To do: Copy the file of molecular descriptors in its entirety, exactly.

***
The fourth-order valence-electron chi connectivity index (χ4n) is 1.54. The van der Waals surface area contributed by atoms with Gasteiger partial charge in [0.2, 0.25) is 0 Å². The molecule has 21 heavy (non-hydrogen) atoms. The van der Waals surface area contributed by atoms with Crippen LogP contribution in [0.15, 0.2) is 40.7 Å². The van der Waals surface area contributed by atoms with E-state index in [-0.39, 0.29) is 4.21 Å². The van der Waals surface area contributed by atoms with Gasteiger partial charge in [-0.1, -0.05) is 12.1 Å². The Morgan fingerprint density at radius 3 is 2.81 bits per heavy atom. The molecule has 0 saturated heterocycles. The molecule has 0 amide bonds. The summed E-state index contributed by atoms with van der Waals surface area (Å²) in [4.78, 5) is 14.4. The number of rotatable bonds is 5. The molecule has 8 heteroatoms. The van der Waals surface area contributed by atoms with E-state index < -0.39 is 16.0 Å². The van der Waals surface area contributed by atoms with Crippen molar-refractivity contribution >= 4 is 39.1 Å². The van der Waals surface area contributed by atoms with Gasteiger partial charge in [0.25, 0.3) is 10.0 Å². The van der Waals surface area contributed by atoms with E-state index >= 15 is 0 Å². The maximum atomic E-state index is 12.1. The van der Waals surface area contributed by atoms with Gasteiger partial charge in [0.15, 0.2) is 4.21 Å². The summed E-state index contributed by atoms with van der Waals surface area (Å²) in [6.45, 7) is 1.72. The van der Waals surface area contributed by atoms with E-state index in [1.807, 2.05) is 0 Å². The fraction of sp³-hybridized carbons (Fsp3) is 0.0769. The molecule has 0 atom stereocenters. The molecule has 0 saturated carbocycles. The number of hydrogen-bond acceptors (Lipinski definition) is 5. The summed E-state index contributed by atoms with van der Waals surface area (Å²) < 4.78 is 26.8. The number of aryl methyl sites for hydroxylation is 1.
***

The fourth-order valence-electron chi connectivity index (χ4n) is 1.54. The van der Waals surface area contributed by atoms with Gasteiger partial charge in [0.2, 0.25) is 0 Å². The molecule has 21 heavy (non-hydrogen) atoms. The van der Waals surface area contributed by atoms with Crippen LogP contribution in [0.15, 0.2) is 40.7 Å². The van der Waals surface area contributed by atoms with E-state index in [-0.39, 0.29) is 4.21 Å². The van der Waals surface area contributed by atoms with Gasteiger partial charge in [-0.1, -0.05) is 12.1 Å². The Morgan fingerprint density at radius 3 is 2.81 bits per heavy atom. The molecule has 0 saturated heterocycles. The molecule has 0 amide bonds. The summed E-state index contributed by atoms with van der Waals surface area (Å²) in [4.78, 5) is 14.4. The number of rotatable bonds is 5. The molecule has 8 heteroatoms. The van der Waals surface area contributed by atoms with E-state index < -0.39 is 16.0 Å². The van der Waals surface area contributed by atoms with Crippen molar-refractivity contribution >= 4 is 39.1 Å². The van der Waals surface area contributed by atoms with Gasteiger partial charge in [0.25, 0.3) is 10.0 Å². The van der Waals surface area contributed by atoms with E-state index >= 15 is 0 Å². The maximum atomic E-state index is 12.1. The van der Waals surface area contributed by atoms with Gasteiger partial charge in [0.15, 0.2) is 4.21 Å². The summed E-state index contributed by atoms with van der Waals surface area (Å²) in [6.45, 7) is 1.72. The van der Waals surface area contributed by atoms with E-state index in [1.807, 2.05) is 0 Å². The fraction of sp³-hybridized carbons (Fsp3) is 0.0769. The molecule has 0 atom stereocenters. The molecule has 0 saturated carbocycles. The number of hydrogen-bond acceptors (Lipinski definition) is 5. The summed E-state index contributed by atoms with van der Waals surface area (Å²) < 4.78 is 26.8. The number of aryl methyl sites for hydroxylation is 1.